And so, a pointless war against Syria has been averted - for now. Not that you would think it as BBC News has been in overdrive since Thursday's vote. Bulletins jammed with Syrian war porn - classy. But at least some of the media have been doing a proper job at holding the government to account. Step forward The Daily Record yesterday and The Indy this morning. Unsurprisingly, given successive governments' predilection to sell weapons and weaponisable components to any tinpot dictator that can stump up the readies, so it appears our Conservative-led Coalition government - the administration that has not only led the charge for war with Syria, but has been pressuring Obama to let the missiles fly - previously approved the export of "dual use" chemicals to the regime that are essential components in the manufacture of nerve agents. These exports were to take place 10 months into the civil war. I say "were" because by chance they were never delivered.
As this falls under the auspices of the Department for Business, Innovation and Skills, cuddly old Vince Cable - Iraq peacenik turned Syria warhawk - has some explaining to do. Here's some questions that need answers:
1. What was the extent of the Business Secretary's knowledge of this particular deal?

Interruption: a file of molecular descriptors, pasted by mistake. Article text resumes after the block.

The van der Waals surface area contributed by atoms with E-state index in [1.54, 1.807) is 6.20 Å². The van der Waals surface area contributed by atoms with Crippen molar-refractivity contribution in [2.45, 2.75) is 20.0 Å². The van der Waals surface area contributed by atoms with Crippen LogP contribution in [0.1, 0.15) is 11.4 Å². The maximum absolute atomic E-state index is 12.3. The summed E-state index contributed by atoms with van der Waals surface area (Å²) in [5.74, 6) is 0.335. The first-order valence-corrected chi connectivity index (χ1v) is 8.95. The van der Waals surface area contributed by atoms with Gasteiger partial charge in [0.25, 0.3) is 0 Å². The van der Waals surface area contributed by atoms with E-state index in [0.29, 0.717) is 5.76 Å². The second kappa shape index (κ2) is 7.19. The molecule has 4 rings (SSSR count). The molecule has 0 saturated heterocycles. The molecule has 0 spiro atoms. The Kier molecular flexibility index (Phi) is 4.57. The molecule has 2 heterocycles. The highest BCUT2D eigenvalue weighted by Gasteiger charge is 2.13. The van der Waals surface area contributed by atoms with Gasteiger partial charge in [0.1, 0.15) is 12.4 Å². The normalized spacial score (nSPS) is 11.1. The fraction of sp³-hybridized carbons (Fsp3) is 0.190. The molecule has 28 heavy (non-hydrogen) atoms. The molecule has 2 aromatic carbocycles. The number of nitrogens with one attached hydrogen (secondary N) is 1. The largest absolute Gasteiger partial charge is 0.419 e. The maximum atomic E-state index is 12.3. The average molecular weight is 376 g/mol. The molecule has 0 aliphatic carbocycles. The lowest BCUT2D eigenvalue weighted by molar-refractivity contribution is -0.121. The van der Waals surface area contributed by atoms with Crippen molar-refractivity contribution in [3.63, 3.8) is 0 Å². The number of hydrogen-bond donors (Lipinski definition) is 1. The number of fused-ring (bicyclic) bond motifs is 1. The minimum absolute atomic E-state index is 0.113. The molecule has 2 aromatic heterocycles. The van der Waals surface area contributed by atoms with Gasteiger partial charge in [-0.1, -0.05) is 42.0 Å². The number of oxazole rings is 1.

2. Given that the Syrian revolution had, by this point, fallen into bloody civil war, knowing that the Assad regime is a de facto absolutist monarchy with a grim record, that it has chemical weapon manufacturing capabilities and, then, with its back to the wall a clear motive for using them, why was the deal approved?
3. From the perspective of the Foreign Office, the Syrian regime and its regional geopolitical objectives conflict with those of Britain, its regional allies and those of the United States. So why did BIS approve export licenses for chemicals that could, and in all likelihood, would be added to the Assad regime's arsenal, thereby undermining Whitehall's policy preferences for the region? Was no interdepartmental advice sought - damning in and of itself - or was the export of nerve gas ingredients not considered relevant?